Kaye: Theyre not yet standardized. The technologies for virtually all of Web services are in existence, all the way up the stack. Its a matter of agreeing on which ones were going to use. Oracle, IBM, Microsoft, everyone will have a solution as quickly as possible, but theyre not necessarily going to be compatible. The problem now is that were entering a world where "co-opetition" is about to end, where vendors have a great deal of vested interest in proprietary technologies.Van Huizen: We think in terms of SOA [service-oriented architecture] first and Web services second. We think that Web services promise to increase interoperability between applications, and theyve begun to do that in a somewhat- limited way as has been discussed. They will do so in an increasingly rich way moving forward. But the model of a service-oriented architecture really offers, or can offer, a systematic architectural approach to incrementally connecting applications. And thats really the fundamental premise here. Liebow: Im not sure if I should be happy here about some of the comments [made earlier]. I think the word used was "trivial." Ill name one [example thats not]: Visa [International Service Association], with a simple Web services implementation on the dispute resolution end of their business. This was a customer that wanted to do a Web services implementation but couldnt touch their front end because they run tens of thousands of transactions a second. They looked at the back end in terms of the number of transactions that end up as a dispute, and their goal was to see how quickly they could resolve these disputes with a simple Web services implementation. Within 13 weeks, we had that implementation up and running and in deployment, and [Visa has] saved $238 million. And what did Web services bring to the party that made that kind of savings and quick response possible? Liebow: They could have done it with an alternative technology, but by making it a Web services implementationby achieving those savings in the first three monthsthey have proven to their membership, the banks and to their own management that Web services is doable, that its a real technology. Connie, I hardly need to ask what Sun [Microsystems Inc.s] position is on the role of standards in making the industry more competitive? Weiss: Our customers keep telling us that they are just overwhelmed with the number of specifications that are out there. Theyre confused about why some specifications are not in open-standards organizations. They want solutions, they want answers, they want to bring together their heterogeneous systems and reduce their cost of investment in these systems and get into the Web services mode. Customers ... are getting more and more hooked on this stuff, saying, "We can do so much with this little bit. Think how much more we can do if we can get the full stack into an open-standards arena, developed through the industry." What is making some of the noise thats causing customers concern? Weiss: Sometimes specifications are announced that are not put into open-standards organizationsthat are actually competing with work thats going on in open-standards organizations. They become more de facto, more owned by one or two companies, and that really isnt building an industry. Thats not building the infrastructure thats needed to make these standards successful. Farrell: I think I have to disagree with the comments on how the co-opetition is going to go away. ... What you get from time to time is a hiccup, where two companies actually disagree on how it actually is done, or someone gets frustrated with the process and tries to do things a different way. But I think that, in general, it does work. Blum: There are new standards that enable the kind of value proposition of simple Web services, for doing point-to-point application integration, to get the kind of economies of scale and simplicity for connecting multiple applications in more complex scenarios. And the kind of standards that you have in mind are ... ?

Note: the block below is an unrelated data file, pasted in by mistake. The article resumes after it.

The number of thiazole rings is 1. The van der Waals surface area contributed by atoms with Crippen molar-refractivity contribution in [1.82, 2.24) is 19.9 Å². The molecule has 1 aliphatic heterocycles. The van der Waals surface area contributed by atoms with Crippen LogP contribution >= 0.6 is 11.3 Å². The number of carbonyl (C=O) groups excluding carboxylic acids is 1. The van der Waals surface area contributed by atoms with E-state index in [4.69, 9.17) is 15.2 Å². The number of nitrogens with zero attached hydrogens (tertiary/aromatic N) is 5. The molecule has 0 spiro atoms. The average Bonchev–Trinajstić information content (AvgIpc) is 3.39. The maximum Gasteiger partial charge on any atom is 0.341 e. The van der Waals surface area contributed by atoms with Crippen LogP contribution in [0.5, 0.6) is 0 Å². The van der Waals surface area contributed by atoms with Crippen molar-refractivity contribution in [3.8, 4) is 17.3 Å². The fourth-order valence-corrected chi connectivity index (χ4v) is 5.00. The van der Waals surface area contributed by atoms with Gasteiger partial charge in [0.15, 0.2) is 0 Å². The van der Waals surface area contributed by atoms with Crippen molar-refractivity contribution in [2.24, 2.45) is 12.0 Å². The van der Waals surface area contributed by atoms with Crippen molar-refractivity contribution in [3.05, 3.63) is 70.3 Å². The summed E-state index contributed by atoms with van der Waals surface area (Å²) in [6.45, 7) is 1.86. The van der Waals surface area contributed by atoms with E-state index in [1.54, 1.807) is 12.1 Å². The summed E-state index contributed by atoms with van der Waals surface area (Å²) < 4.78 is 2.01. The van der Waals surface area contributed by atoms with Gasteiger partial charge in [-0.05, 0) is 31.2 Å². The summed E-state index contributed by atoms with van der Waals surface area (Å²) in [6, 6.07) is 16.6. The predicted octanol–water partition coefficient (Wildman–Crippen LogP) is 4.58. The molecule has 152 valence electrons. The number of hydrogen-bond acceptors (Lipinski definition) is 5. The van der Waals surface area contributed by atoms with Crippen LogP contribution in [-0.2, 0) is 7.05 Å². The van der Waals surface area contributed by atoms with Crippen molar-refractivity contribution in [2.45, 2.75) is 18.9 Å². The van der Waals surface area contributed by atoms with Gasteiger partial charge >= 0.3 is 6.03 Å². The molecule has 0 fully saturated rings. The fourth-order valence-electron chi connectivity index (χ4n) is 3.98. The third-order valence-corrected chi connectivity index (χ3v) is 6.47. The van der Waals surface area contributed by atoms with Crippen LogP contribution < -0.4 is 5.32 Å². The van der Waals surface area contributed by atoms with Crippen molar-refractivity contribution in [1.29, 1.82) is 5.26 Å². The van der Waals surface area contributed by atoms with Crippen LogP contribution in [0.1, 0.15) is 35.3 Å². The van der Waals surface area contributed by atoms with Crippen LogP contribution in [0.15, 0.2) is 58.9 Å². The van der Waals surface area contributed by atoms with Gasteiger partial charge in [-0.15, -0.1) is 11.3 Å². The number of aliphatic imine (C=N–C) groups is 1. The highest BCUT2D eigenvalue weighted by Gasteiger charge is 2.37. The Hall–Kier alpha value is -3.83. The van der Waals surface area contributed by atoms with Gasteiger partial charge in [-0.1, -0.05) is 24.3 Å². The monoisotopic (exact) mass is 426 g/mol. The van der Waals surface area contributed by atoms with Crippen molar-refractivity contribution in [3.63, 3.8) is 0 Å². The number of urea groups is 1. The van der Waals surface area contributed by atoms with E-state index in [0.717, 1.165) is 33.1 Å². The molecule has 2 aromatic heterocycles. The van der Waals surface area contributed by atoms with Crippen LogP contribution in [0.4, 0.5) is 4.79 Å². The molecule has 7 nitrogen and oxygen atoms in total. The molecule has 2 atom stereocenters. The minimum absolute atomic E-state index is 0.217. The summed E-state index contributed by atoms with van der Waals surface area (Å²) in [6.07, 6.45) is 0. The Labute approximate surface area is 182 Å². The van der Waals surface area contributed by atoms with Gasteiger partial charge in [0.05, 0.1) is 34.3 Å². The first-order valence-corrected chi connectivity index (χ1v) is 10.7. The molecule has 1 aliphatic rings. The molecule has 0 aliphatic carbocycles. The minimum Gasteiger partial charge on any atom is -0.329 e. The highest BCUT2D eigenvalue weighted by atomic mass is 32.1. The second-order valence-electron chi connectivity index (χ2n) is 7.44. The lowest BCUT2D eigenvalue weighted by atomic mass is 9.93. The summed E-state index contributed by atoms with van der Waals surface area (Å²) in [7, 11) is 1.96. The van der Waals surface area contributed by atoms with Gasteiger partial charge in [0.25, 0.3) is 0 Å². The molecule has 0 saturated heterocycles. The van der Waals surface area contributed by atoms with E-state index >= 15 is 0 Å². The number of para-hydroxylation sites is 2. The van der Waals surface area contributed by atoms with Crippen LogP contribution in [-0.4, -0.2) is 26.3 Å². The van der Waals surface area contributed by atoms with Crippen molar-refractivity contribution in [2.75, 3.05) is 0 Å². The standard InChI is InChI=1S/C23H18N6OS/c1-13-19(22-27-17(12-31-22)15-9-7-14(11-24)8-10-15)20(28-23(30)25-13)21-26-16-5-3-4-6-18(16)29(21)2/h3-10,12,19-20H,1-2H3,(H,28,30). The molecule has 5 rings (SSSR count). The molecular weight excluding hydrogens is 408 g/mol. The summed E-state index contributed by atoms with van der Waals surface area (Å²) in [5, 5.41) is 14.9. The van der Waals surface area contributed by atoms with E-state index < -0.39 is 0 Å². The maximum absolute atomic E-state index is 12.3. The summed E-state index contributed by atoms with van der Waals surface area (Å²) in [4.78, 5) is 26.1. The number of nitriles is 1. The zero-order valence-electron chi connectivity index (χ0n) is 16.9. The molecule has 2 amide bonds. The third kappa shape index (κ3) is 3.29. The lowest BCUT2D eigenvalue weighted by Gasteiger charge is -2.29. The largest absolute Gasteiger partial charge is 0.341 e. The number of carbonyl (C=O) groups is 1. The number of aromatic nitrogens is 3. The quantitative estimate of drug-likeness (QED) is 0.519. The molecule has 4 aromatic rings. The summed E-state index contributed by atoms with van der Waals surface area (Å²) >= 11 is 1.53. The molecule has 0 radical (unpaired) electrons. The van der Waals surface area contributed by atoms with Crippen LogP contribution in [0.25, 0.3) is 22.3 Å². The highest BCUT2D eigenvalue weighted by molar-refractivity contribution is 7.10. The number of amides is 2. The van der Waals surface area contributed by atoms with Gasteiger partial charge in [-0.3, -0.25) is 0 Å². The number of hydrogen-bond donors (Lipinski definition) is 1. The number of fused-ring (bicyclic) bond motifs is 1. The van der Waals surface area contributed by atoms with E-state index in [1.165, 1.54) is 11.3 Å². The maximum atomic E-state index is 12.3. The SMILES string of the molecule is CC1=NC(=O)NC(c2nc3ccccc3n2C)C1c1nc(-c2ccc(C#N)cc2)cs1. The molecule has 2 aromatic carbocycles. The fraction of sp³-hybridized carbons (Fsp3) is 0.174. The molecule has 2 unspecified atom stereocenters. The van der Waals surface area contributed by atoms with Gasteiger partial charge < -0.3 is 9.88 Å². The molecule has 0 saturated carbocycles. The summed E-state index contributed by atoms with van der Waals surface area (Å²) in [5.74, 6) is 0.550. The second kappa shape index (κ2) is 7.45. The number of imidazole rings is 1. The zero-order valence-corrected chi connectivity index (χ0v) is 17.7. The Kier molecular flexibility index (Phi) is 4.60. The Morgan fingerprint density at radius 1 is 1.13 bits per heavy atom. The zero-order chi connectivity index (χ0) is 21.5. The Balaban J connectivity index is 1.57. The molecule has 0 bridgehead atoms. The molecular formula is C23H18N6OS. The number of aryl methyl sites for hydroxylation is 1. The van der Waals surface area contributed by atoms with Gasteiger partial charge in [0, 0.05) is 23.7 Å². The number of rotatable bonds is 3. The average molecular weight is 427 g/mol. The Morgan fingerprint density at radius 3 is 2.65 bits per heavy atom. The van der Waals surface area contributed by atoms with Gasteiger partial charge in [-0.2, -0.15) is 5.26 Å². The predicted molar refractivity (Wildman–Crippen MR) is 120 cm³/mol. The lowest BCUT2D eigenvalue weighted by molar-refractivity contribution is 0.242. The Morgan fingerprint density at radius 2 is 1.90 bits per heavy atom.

Gordon, it seems as if Sonic views its role as building a platform that offers a fairly high level of abstraction, with standards defining enabling technologies. Am I beginning from a right assumption there?